The Outlook for the Jewelry Industry in 2011


Image result for Jewelry IndustryThe economic instability in the United States, combined with the fluctuations in the housing market and employment rate have caused a number of industries some major problems. Some of the hardest hit included the industries specializing in luxury goods, such as the jewelry industry. However, with the economy in a state of tentative recovery, things may be starting to look up. Here, we’ll go over some of the factors that will likely come into play in 2011, as well as what they will mean for the jewelry industry’s recovery.
Because the jewelry industry, like many other luxury goods industries, relies heavily on consumers’ ability to part freely with relatively large sums of money, the thing that has perhaps been most damaging the past few years has been the loss of jobs. Job creation has begun its slow yet steady increase in the United States, yet whether it will be fast enough in 2011 to help consumers begin buying luxury goods such as jewelry again is up to debate. Company owners and stockholders (or potential buyers) are advised to keep an eye on job creation and job loss in the coming months in order to gauge how luxury goods are recovering.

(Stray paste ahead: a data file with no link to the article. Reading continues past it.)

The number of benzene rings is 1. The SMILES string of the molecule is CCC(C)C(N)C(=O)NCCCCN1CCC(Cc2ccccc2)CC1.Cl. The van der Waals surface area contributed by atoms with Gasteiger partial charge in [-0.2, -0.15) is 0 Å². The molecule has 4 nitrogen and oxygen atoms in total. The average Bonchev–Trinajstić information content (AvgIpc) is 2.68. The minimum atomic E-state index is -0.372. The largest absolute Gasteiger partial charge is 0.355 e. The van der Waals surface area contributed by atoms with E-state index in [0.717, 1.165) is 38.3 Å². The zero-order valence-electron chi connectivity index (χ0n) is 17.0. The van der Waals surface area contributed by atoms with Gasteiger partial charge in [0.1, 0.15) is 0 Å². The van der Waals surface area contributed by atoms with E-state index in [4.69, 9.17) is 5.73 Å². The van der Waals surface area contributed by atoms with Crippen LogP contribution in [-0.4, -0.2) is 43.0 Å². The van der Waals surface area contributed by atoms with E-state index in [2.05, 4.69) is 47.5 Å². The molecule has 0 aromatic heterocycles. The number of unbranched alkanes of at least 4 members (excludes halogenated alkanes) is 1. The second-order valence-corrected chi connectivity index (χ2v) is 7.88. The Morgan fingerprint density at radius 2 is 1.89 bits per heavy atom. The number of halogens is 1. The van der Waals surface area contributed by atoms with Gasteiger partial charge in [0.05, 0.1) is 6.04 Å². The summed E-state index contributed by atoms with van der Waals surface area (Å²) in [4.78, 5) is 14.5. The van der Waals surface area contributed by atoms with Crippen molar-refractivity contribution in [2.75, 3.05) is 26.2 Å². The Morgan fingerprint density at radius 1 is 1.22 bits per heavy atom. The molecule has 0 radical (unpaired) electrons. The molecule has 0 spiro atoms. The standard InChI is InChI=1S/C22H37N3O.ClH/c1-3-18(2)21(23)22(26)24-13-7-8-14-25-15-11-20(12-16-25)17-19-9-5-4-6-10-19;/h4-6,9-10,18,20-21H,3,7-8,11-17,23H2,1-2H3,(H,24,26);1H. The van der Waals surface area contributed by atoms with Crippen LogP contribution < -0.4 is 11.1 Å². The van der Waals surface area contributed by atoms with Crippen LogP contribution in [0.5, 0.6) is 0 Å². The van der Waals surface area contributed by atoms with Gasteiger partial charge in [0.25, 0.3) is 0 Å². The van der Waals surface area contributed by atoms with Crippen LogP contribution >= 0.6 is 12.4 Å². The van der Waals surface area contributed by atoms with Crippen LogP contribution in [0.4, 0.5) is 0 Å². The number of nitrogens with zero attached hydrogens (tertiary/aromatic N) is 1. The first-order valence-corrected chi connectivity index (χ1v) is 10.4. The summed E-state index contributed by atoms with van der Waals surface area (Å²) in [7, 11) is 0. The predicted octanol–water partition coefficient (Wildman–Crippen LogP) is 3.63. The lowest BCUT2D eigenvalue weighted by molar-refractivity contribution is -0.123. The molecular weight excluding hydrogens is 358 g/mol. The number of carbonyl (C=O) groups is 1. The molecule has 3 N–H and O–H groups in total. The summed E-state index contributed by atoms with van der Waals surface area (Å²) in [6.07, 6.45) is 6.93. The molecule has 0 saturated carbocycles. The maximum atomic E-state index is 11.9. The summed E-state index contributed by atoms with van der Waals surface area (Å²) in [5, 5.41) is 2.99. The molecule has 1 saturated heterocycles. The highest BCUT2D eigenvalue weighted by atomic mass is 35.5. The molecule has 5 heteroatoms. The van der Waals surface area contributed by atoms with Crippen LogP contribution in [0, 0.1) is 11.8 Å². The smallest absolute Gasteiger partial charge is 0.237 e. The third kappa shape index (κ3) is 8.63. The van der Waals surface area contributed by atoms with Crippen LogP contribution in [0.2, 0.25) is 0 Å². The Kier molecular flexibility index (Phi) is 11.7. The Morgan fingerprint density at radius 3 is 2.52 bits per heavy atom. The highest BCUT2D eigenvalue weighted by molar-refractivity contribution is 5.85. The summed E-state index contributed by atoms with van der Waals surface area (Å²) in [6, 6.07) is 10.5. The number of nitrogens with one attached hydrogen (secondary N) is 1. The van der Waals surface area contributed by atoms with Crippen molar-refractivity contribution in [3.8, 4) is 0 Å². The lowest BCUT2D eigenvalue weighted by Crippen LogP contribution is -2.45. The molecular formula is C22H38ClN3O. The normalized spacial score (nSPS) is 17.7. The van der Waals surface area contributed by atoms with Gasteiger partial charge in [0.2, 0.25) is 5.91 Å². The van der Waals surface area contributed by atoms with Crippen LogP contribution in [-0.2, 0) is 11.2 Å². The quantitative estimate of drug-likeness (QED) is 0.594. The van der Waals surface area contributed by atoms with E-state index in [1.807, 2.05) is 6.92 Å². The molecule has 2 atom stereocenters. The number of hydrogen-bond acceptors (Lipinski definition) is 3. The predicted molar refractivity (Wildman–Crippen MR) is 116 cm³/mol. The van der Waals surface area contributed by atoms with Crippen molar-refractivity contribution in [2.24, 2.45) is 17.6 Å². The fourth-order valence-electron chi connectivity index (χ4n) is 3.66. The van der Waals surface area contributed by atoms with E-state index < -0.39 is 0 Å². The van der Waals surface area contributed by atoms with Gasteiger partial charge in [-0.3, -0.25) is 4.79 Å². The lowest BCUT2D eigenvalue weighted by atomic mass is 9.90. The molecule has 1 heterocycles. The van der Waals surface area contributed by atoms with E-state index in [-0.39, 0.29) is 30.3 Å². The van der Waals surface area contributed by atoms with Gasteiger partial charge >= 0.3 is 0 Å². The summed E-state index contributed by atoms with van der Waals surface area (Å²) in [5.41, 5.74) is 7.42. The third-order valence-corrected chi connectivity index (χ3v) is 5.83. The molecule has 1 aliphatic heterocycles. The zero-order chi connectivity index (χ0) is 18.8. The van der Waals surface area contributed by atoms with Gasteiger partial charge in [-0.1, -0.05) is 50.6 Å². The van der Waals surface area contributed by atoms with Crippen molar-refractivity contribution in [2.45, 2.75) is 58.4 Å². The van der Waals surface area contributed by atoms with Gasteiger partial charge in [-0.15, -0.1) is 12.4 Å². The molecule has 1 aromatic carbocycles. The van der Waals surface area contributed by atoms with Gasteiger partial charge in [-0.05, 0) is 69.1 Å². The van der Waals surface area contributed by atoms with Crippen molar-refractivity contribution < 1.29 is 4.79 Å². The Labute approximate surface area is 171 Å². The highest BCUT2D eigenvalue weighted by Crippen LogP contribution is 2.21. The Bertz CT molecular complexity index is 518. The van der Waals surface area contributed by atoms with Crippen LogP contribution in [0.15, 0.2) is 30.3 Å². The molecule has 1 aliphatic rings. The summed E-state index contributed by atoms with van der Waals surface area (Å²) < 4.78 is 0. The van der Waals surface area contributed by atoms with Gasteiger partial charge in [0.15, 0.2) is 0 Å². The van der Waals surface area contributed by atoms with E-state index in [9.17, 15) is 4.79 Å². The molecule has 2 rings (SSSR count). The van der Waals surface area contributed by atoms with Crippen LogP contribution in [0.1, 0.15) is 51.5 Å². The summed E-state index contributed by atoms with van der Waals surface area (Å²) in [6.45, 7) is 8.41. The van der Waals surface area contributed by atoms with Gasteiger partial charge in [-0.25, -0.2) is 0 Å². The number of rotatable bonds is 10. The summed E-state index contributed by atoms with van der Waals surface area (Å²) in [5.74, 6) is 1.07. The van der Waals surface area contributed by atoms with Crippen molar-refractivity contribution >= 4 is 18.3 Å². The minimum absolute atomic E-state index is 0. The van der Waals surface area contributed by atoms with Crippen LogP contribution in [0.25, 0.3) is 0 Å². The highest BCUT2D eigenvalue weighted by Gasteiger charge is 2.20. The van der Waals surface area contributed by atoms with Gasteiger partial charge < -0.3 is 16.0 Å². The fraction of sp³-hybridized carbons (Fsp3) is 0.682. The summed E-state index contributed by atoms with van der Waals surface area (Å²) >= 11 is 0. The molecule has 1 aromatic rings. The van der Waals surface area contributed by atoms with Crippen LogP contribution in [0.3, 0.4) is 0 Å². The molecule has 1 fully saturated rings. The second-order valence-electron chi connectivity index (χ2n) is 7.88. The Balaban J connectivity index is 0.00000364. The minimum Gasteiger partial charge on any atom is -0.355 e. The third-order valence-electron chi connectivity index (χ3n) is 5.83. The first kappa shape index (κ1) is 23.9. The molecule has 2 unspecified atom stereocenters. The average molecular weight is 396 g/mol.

The jewelry industry is closely tied to the overall American economy, and the frequency with and extent to which Americans are buying jewelry and other luxury goods is heavily dependent on the rest of the economy overall. Thus, jewelry companies would be wise to stay informed about any relevant changes in the economy, as well as how they should react to them. Job creation is particularly important, although job security is nearly as important. Employees who feel secure about their position at work are significantly more likely to invest in expensive goods, such as jewelry, than those who feel like their jobs may be at risk.
Luxury goods show all the signs of making a steady comeback, although it will likely be significantly slower than other industries. The jewelry industry has, however, had a greater degree of patronage from the wealthier citizens. However, until the middle class can afford to purchase luxury goods again, the jewelry industry’s position will be relatively unstable and subject to change. The general opinion on where the industry will go in 2011 indicates slow, unstable, yet positive growth, and one should see a careful increase in jobs in the industry as well as industry growth overall.


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